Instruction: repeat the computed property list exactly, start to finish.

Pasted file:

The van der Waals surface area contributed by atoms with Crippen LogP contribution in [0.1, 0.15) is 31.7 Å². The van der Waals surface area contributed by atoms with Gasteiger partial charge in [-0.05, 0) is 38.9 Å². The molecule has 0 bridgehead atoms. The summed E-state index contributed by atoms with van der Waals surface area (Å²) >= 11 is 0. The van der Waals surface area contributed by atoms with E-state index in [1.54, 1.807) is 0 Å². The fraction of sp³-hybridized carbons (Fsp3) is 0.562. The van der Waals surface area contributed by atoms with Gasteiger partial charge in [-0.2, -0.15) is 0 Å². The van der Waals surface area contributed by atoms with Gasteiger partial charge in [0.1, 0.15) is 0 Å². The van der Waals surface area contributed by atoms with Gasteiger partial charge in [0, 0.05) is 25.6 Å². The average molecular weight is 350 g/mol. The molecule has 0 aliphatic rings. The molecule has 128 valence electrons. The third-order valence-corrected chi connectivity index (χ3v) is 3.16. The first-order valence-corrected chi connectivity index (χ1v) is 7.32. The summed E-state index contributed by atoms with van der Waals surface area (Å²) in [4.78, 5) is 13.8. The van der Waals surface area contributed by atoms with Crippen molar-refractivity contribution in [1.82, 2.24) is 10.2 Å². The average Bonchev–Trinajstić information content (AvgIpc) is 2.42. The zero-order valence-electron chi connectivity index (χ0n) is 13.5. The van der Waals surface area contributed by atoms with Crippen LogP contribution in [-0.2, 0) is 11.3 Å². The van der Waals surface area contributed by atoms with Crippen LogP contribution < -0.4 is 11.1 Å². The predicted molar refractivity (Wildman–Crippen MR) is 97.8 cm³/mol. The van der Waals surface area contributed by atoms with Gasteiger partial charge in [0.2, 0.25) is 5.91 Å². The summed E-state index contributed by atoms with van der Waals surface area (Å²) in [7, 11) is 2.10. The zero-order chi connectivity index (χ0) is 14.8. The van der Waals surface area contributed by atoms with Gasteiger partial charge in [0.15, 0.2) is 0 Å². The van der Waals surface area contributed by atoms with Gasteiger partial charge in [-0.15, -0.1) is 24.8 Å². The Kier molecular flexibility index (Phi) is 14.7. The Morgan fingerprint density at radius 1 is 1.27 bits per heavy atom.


The van der Waals surface area contributed by atoms with Crippen LogP contribution in [0.1, 0.15) is 31.7 Å². The van der Waals surface area contributed by atoms with Gasteiger partial charge in [-0.05, 0) is 38.9 Å². The molecule has 0 bridgehead atoms. The summed E-state index contributed by atoms with van der Waals surface area (Å²) >= 11 is 0. The van der Waals surface area contributed by atoms with E-state index in [1.54, 1.807) is 0 Å². The fraction of sp³-hybridized carbons (Fsp3) is 0.562. The van der Waals surface area contributed by atoms with Gasteiger partial charge in [-0.2, -0.15) is 0 Å². The van der Waals surface area contributed by atoms with Gasteiger partial charge in [0.1, 0.15) is 0 Å². The van der Waals surface area contributed by atoms with Gasteiger partial charge in [0, 0.05) is 25.6 Å². The average molecular weight is 350 g/mol. The molecule has 0 aliphatic rings. The molecule has 128 valence electrons. The third-order valence-corrected chi connectivity index (χ3v) is 3.16. The first-order valence-corrected chi connectivity index (χ1v) is 7.32. The summed E-state index contributed by atoms with van der Waals surface area (Å²) in [4.78, 5) is 13.8. The van der Waals surface area contributed by atoms with Crippen molar-refractivity contribution in [1.82, 2.24) is 10.2 Å². The average Bonchev–Trinajstić information content (AvgIpc) is 2.42. The zero-order valence-electron chi connectivity index (χ0n) is 13.5. The van der Waals surface area contributed by atoms with Crippen LogP contribution in [-0.2, 0) is 11.3 Å². The van der Waals surface area contributed by atoms with Crippen LogP contribution < -0.4 is 11.1 Å². The predicted molar refractivity (Wildman–Crippen MR) is 97.8 cm³/mol. The van der Waals surface area contributed by atoms with Gasteiger partial charge in [0.2, 0.25) is 5.91 Å². The summed E-state index contributed by atoms with van der Waals surface area (Å²) in [7, 11) is 2.10. The zero-order chi connectivity index (χ0) is 14.8. The van der Waals surface area contributed by atoms with Gasteiger partial charge in [0.15, 0.2) is 0 Å². The van der Waals surface area contributed by atoms with Gasteiger partial charge in [-0.15, -0.1) is 24.8 Å². The Kier molecular flexibility index (Phi) is 14.7. The Morgan fingerprint density at radius 1 is 1.27 bits per heavy atom.